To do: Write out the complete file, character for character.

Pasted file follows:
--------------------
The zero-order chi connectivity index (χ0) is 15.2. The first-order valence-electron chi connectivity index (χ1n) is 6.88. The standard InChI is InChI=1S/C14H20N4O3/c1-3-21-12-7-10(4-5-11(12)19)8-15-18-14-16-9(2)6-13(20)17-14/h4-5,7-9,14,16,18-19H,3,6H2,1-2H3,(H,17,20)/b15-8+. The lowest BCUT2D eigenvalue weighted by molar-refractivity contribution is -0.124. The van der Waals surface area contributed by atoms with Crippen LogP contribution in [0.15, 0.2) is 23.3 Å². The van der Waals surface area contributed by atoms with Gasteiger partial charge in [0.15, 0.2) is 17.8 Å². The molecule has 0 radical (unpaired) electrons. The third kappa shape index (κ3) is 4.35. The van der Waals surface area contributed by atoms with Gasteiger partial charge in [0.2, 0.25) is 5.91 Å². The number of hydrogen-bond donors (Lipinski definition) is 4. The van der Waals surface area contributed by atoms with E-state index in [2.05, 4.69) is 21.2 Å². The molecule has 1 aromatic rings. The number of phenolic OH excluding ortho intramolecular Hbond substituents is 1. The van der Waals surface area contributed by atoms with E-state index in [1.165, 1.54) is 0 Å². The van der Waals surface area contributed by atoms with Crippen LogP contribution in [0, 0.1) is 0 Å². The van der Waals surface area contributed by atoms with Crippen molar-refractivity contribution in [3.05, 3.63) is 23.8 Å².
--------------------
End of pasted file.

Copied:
The zero-order chi connectivity index (χ0) is 15.2. The first-order valence-electron chi connectivity index (χ1n) is 6.88. The standard InChI is InChI=1S/C14H20N4O3/c1-3-21-12-7-10(4-5-11(12)19)8-15-18-14-16-9(2)6-13(20)17-14/h4-5,7-9,14,16,18-19H,3,6H2,1-2H3,(H,17,20)/b15-8+. The lowest BCUT2D eigenvalue weighted by molar-refractivity contribution is -0.124. The van der Waals surface area contributed by atoms with Crippen LogP contribution in [0.15, 0.2) is 23.3 Å². The van der Waals surface area contributed by atoms with Gasteiger partial charge in [0.15, 0.2) is 17.8 Å². The molecule has 0 radical (unpaired) electrons. The third kappa shape index (κ3) is 4.35. The van der Waals surface area contributed by atoms with Gasteiger partial charge in [0.2, 0.25) is 5.91 Å². The number of hydrogen-bond donors (Lipinski definition) is 4. The van der Waals surface area contributed by atoms with E-state index in [2.05, 4.69) is 21.2 Å². The molecule has 1 aromatic rings. The number of phenolic OH excluding ortho intramolecular Hbond substituents is 1. The van der Waals surface area contributed by atoms with E-state index in [1.165, 1.54) is 0 Å². The van der Waals surface area contributed by atoms with Crippen LogP contribution in [0, 0.1) is 0 Å². The van der Waals surface area contributed by atoms with Crippen molar-refractivity contribution in [3.05, 3.63) is 23.8 Å².